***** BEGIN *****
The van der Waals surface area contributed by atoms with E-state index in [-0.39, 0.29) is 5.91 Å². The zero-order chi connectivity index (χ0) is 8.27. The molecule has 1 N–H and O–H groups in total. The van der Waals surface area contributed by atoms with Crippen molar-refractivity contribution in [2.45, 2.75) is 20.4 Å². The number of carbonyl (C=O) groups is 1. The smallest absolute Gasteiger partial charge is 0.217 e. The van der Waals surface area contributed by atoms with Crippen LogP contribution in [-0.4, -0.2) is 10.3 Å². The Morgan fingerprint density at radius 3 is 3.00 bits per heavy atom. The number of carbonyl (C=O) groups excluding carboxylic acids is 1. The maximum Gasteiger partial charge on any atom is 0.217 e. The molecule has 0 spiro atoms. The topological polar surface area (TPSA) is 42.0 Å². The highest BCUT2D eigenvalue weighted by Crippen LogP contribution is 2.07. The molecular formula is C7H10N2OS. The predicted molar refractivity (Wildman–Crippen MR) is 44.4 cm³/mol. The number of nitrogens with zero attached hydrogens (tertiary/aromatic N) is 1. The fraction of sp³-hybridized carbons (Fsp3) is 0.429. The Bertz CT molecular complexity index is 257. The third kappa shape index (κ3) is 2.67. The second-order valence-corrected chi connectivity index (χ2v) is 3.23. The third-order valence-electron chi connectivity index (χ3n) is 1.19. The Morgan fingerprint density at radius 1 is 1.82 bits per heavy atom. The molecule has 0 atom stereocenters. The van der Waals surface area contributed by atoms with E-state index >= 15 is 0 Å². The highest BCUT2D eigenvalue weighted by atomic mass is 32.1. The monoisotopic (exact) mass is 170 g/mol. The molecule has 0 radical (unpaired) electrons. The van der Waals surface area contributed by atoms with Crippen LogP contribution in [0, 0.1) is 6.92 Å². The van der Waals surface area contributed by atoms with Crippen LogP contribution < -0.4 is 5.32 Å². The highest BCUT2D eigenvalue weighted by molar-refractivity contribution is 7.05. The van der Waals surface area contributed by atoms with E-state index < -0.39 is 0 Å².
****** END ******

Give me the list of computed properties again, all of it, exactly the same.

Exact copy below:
The van der Waals surface area contributed by atoms with E-state index in [-0.39, 0.29) is 5.91 Å². The zero-order chi connectivity index (χ0) is 8.27. The molecule has 1 N–H and O–H groups in total. The van der Waals surface area contributed by atoms with Crippen molar-refractivity contribution in [2.45, 2.75) is 20.4 Å². The number of carbonyl (C=O) groups is 1. The smallest absolute Gasteiger partial charge is 0.217 e. The van der Waals surface area contributed by atoms with Crippen LogP contribution in [-0.4, -0.2) is 10.3 Å². The Morgan fingerprint density at radius 3 is 3.00 bits per heavy atom. The number of carbonyl (C=O) groups excluding carboxylic acids is 1. The maximum Gasteiger partial charge on any atom is 0.217 e. The molecule has 0 spiro atoms. The topological polar surface area (TPSA) is 42.0 Å². The highest BCUT2D eigenvalue weighted by Crippen LogP contribution is 2.07. The molecular formula is C7H10N2OS. The predicted molar refractivity (Wildman–Crippen MR) is 44.4 cm³/mol. The number of nitrogens with zero attached hydrogens (tertiary/aromatic N) is 1. The fraction of sp³-hybridized carbons (Fsp3) is 0.429. The Bertz CT molecular complexity index is 257. The third kappa shape index (κ3) is 2.67. The second-order valence-corrected chi connectivity index (χ2v) is 3.23. The third-order valence-electron chi connectivity index (χ3n) is 1.19. The Morgan fingerprint density at radius 1 is 1.82 bits per heavy atom. The molecule has 0 atom stereocenters. The van der Waals surface area contributed by atoms with E-state index >= 15 is 0 Å². The highest BCUT2D eigenvalue weighted by atomic mass is 32.1. The monoisotopic (exact) mass is 170 g/mol. The molecule has 0 radical (unpaired) electrons. The van der Waals surface area contributed by atoms with Crippen LogP contribution in [0, 0.1) is 6.92 Å². The van der Waals surface area contributed by atoms with Crippen LogP contribution < -0.4 is 5.32 Å². The highest BCUT2D eigenvalue weighted by molar-refractivity contribution is 7.05. The van der Waals surface area contributed by atoms with E-state index < -0.39 is 0 Å².